Timeline of Tolkien Fandom

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Fandom: Tolkien
Dates: 1916-present
See also: The Lord of the Rings, The Silmarillion, The Hobbit

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Timeline of Tolkien fandom, from 1916 to present.

1916–17

  • J.R.R. Tolkien started work on universe during World War I, while recovering from trench foot. Fanwriters sometimes write Tolkien at this stage of his life into fanfiction, imagining him being inspired by an Elf

1930

  • August: Tolkien gave a lecture, later entitled 'The Secret Vice', on invented languages, revealing himself to be a practitioner & giving examples of his Elvish poetry[1]

1934

  • February: The poem, 'The Adventures of Tom Bombadil', was the first Ardaverse work to appear in print
  • 'Firiel', another Ardaverse poem, was published

1937

  • September: The Hobbit published in UK
  • October: C.S. Lewis reviewed The Hobbit in the TLS & The Times
  • December: Tolkien commenced sequel to The Hobbit, which grew into The Lord of the Rings
  • An early version of The Silmarillion rejected for publication

1938

  • The Hobbit published in US

1939

  • 'On Fairy-Stories' delivered as a lecture; it outlines Tolkien's philosophies of fantasy

1945

  • January: 'Leaf by Niggle' published; although not part of the Ardaverse, it describes Tolkien's method of composition

1947

  • The Hobbit was translated into Swedish; the first non-English publication of any of Tolkien's works

1949

  • October: 'Farmer Giles of Ham' published; although not part of the Ardaverse, it appears in early fanfiction & was a frequent subject of discussion in the early fandom

1950

  • April: The Lord of the Rings & The Silmarillion rejected for joint publication

1954

  • July/November: The Fellowship of the Ring & The Two Towers published in the UK; the first two volumes of The Lord of the Rings
  • Initial critical reception generally positive; W.H. Auden compared The Fellowship to The Thirty-Nine Steps as a page-turner

1955

  • October: The Return of the King published in the UK; the third & final volume of The Lord of the Rings
  • November–December: BBC radio dramatisation of The Fellowship broadcast in the UK on Radio 3 in six episodes (now lost)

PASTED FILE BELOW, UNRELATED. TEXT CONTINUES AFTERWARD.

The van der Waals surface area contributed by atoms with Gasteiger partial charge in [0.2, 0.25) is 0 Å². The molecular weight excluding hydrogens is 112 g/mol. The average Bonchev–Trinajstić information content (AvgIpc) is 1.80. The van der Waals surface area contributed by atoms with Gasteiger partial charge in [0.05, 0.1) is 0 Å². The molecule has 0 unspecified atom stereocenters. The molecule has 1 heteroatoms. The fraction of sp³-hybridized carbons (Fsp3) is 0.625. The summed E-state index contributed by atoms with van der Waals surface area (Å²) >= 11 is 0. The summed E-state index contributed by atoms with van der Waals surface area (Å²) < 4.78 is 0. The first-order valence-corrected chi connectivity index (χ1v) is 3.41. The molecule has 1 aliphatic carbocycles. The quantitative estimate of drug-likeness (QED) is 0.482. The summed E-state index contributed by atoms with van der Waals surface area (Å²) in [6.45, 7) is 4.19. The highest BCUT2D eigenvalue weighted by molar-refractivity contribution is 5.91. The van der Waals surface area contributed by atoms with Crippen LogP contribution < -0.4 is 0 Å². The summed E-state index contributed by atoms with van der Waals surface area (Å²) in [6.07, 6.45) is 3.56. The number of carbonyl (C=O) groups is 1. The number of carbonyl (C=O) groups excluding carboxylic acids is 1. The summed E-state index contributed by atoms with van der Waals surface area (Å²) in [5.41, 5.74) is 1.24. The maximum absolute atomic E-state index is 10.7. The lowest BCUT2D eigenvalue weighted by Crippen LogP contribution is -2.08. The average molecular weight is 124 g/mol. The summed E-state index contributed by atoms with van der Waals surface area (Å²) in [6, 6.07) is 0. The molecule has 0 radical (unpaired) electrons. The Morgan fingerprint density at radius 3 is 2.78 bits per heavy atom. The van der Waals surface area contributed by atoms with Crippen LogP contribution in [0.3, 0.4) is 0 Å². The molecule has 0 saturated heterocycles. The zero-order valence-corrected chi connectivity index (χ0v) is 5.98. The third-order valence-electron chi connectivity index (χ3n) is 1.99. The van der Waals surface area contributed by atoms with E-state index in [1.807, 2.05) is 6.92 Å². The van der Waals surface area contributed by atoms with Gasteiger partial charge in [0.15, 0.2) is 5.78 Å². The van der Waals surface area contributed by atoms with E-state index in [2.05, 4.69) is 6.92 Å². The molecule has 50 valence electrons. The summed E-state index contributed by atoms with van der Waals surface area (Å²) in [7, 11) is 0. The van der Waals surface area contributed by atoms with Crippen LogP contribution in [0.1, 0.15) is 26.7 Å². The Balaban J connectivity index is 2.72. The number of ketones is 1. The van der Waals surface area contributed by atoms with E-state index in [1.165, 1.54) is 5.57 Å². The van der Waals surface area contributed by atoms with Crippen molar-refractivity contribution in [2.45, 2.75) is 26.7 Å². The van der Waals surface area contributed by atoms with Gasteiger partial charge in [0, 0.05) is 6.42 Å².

• US publication of the trilogy began

1956

  • April: Main negative review was by Edmund Wilson in 'Oo, these awful orcs', who considered The Fellowship unsuitable for adults,[2] a charge laid many times since at fannish engagement with the books
  • November–December: BBC radio dramatisation of Two Towers & Return of the King broadcast in the UK on Radio 3 in six episodes (now lost); more abridged than the earlier part
  • US publication of the trilogy concluded

1957

  • September: Tolkien won the International Fantasy Award for The Lord of the Rings

1958

  • Costuming was an early fannish activity, with fans appearing in Tolkien-inspired costumes at Worldcon by this date[3]

1959

1960

I Palantir 1 cover, by John Harness
  • August: 'Departure in Peace' by George Heap, in I Palantir, was the first known work of Tolkien fanfiction to be published. It is a personal account of events by Sauron, spanning the First to the Fourth Ages[3]
  • September: The Fellowship of the Ring, the first known Tolkien fanclub, held its first meeting at Worldcon in Pittsburgh, US. The name of the club was controversial and generated much discussion. It published I Palantir and provided prizes for Tolkien art in Worldcon artshows[3]
  • November: Eldritch Dream Quest, a Sword & Sorcery zine founded; it included substantial amounts of Tolkien discussion from the first issue[3]
  • Nazgul's Bane, the first British fanzine, was founded sometime between September and January 1961; it was edited by Ken Cheslin and was associated with the British subgroup of The Fellowship of the Ring fanclub[3]
  • Starting in the 1960s (and stretching into the 1970s), the phrase Frodo Lives! began to appear as graffiti on American college campuses. The phrase may have carried multiple meanings, including the belief that Frodo would not die after going into the West, that Tolkien's works lived on in his fans, and even a show of faith that Frodo and Sam would prevail in destroying the One Ring. Since not every potential reader on campus had read the book, the phrase was, in its own way, an early spoiler. It also began appearing on t-shirts, buttons, and posters and was adopted by the hippie counter culture movement of the 60s and 70s[4]

1961

  • March: Ancalagon zine founded; contained substantial Tolkien discussion from the first issue[3]
  • May: Men, Halflings & Hero Worship, an essay by Marion Zimmer Bradley, published in the sf zine Astra's Tower. It comments on the dearth of women in Lord of the Rings[5] and describes most of the relationships in The Lord of the Rings as adolescent hero worship[3]
  • August: The Jewel of Arwen by Marion Zimmer Bradley was published in I Palantir 2. This fanfiction describes the history of the white stone that Arwen gives to Frodo in Return of the King
  • August: 'High Fly the Nazgul, Oh!', a filksong by Ted Johnstone & others to the tune of 'Green Grow the Rushes, Oh!', was published in I Palantir 2; the first known Tolkien filk
Artwork for 'A Meeting in the Hyades'
  • August: 'Haiku Portraits' by Ted Johnstone, Don Studebaker & others, was published in I Palantir 2; they were written in Tolkien's Tengwar runes